Gluten-Free Diets No Help in Losing Weight

PHOTO: Gluten-free products now boast $4.4 billion in sales but experts say they arent good for weight loss.
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Stroll down the aisles of any supermarket or deli these days and you'll come across entire sections devoted to gluten-free foods. It's a food category that's selling well, like gluten-free hotcakes. Nearly 30 percent of Americans say they're trying to cut back on gluten, the consumer survey firm NPD Group recently reported.

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There are legitimate reasons people avoid the gluten protein found in wheat, barley and rye.

According to National Institutes of Health statistics, about 1 percent of the population has celiac disease, a condition for which eating gluten brings on major gastrointestinal distress and myriad other symptoms. Another small but undetermined percentage of people experience milder gastro symptoms, brought on by some level of gluten sensitivity or intolerance. Limiting bread, pasta and other gluten-containing foods helps people in both of these groups feel better.

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But why are so many other consumers snapping gluten-free goods to the tune of $4.4 billion a year, according to a report by Packaged Stats?

Weight loss, of course. With Gwyneth Paltrow, Victoria Beckham and other whip- thin stars leading the charge, gluten-free has become the latest get-thin-quick diet fad.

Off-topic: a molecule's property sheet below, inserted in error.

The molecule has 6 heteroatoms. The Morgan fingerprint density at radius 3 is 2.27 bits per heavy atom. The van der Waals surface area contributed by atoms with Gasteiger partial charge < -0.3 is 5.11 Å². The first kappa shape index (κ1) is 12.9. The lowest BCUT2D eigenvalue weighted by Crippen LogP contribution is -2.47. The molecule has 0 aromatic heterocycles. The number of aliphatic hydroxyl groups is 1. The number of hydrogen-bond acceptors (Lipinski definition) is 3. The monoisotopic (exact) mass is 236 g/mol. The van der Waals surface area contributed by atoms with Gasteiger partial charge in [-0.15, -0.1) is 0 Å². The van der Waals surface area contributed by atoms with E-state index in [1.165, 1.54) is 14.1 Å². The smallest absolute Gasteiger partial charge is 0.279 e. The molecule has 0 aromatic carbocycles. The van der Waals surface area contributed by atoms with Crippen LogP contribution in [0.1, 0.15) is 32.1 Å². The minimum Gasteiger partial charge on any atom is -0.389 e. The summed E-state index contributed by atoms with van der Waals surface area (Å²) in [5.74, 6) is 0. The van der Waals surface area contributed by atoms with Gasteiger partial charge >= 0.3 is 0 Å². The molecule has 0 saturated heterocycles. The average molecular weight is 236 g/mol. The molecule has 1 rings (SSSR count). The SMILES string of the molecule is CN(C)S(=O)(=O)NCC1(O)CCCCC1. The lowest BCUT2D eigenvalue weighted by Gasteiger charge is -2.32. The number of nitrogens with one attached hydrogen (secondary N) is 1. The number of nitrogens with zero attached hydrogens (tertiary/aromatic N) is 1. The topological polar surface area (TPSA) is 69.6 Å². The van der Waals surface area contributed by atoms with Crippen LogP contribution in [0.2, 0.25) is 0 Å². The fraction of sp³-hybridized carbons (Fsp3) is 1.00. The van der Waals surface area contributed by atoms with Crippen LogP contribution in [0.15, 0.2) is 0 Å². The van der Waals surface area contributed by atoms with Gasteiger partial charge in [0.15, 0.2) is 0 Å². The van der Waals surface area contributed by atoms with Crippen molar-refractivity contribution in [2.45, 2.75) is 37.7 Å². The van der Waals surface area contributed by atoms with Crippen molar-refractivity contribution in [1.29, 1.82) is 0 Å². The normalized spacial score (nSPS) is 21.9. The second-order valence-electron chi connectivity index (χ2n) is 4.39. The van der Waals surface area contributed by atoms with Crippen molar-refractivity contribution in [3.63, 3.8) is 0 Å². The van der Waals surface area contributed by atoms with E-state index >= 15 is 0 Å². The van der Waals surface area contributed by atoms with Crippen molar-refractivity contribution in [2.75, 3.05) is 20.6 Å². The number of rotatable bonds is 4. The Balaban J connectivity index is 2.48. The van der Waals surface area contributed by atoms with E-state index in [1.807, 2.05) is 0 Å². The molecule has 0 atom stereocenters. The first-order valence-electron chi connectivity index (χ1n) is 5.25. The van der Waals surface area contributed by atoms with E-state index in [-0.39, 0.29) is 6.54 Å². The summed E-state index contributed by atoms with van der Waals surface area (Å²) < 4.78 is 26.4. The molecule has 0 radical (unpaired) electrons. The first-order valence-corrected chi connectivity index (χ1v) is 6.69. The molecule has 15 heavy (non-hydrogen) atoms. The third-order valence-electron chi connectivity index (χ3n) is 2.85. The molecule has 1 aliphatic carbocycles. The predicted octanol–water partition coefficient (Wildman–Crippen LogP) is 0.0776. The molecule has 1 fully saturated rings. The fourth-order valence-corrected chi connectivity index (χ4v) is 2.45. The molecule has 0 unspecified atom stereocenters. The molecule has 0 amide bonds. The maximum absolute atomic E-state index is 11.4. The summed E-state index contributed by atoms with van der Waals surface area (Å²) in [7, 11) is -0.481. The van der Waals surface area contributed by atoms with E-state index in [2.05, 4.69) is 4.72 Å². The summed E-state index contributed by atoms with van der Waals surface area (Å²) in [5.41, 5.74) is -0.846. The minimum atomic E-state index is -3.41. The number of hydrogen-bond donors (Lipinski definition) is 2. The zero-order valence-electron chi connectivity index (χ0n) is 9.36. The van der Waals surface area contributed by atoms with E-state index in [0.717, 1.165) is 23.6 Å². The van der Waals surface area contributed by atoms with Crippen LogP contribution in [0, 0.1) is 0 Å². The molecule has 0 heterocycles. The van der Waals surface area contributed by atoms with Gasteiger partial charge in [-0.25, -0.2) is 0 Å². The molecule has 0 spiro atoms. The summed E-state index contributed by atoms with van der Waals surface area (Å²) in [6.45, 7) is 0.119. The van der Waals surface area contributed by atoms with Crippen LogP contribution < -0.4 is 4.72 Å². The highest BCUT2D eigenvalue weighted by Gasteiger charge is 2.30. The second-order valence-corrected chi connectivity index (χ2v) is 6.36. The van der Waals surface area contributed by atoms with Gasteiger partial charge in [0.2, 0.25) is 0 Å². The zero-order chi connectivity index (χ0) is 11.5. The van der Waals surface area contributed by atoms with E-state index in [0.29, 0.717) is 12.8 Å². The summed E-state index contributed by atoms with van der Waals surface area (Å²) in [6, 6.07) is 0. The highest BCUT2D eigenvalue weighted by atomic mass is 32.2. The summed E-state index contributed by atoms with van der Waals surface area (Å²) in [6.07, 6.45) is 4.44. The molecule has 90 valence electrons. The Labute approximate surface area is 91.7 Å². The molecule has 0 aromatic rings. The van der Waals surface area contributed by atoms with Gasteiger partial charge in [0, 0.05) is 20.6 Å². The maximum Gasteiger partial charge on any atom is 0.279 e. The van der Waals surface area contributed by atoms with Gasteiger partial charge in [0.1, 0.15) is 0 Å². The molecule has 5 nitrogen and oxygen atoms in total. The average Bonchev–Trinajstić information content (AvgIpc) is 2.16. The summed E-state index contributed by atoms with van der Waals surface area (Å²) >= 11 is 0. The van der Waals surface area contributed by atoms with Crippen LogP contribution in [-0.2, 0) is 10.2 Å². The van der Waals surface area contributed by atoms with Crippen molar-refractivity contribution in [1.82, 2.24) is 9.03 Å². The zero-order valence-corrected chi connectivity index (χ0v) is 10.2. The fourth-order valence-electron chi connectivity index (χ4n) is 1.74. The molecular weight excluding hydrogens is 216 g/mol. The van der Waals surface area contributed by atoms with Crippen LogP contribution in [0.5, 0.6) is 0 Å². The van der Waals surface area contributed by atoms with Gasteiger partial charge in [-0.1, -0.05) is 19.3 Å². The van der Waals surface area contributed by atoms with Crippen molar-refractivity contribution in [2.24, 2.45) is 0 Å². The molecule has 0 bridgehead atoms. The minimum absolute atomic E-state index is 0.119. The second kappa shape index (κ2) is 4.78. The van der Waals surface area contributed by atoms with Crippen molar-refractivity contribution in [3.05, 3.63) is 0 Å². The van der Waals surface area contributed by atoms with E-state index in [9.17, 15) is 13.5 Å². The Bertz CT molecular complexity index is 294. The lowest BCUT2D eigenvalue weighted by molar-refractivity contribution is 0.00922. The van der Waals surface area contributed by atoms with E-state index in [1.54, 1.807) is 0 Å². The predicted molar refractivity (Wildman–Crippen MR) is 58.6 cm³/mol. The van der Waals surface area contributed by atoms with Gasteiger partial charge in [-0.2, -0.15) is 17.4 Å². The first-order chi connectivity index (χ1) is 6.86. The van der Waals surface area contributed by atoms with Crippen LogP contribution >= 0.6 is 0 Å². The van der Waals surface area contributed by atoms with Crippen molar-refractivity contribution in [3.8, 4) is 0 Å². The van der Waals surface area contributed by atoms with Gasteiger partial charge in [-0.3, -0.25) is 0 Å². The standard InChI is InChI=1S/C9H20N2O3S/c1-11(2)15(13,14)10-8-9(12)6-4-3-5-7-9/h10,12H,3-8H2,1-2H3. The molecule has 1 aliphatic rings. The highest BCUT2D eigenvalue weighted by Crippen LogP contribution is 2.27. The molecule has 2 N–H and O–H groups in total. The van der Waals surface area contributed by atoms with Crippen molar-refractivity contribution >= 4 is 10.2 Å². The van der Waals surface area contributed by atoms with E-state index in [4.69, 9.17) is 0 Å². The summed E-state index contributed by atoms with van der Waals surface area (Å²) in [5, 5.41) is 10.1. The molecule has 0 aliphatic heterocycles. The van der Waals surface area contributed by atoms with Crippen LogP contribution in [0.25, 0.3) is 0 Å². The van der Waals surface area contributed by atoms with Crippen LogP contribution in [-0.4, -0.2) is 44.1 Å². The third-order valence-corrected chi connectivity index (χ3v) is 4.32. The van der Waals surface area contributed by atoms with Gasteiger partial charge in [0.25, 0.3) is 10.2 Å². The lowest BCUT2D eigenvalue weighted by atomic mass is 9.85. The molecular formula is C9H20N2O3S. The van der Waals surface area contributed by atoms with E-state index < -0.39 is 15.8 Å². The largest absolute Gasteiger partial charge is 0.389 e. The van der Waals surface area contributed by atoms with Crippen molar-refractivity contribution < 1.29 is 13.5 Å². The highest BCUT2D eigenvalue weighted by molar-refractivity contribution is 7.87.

But if consumers believe banishing gluten from their diets will work some kind of weight-loss magic, Margaret Weiss, the clinical manager of the Kogan Celiac Center at Barnabas Health in Livingston, N.J., said they may be sorely disappointed.

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"You have to replace the gluten with something so the majority of processed gluten-free products are held together with oil, butter and eggs," Weiss pointed out. "They tend to be higher in fat, calories and sugar, and lower in fiber, vitamins and minerals."

For example, a slice of regular whole wheat bread contains about 69 calories, 2 grams of fiber and less than 1 gram of fat, according to the U.S. Department of Agriculture nutritional database. Depending on the brand, a slice of gluten-free whole wheat bread may have 20 to 30 more calories, double the fat and half the fiber.

Alissa Lupu, a registered dietitian and nutritionist at the Center of Advanced Digestive Care at New York Presbyterian at Weill Cornell Medical Center said that a gluten-free diet was never intended to help people slim down. In fact, many people with celiac disease who go on a gluten-free eating plan find that without the grain protein in their system, they can properly absorb the calories and nutrients from their food for the first time and they wind up gaining weight.

For dieters who focus their gluten-free efforts on eating more lean protein, fruits and vegetables, the diet can produce some initial weight loss, registered dietitian and nutritionist Jennifer Neily said.

"You clean up your eating habits by taking away white flour, sugar, junk food and other things you should be limiting anyway," she said.

But dieters shouldn't be fooled. Weight loss comes from reducing calories, not the absence of gluten. When you cut out whole food groups, Neily said, you have fewer choices and tend not to eat as much.

Problems arise when taste buds get bored and dieters go in search of junk food.

Elizabeth Putsche, a celiac sufferer from Baltimore, said she is baffled as to why someone who does not have celiac or gluten sensitivity would think that eating a lot of processed gluten-free products would help them drop a few pounds.

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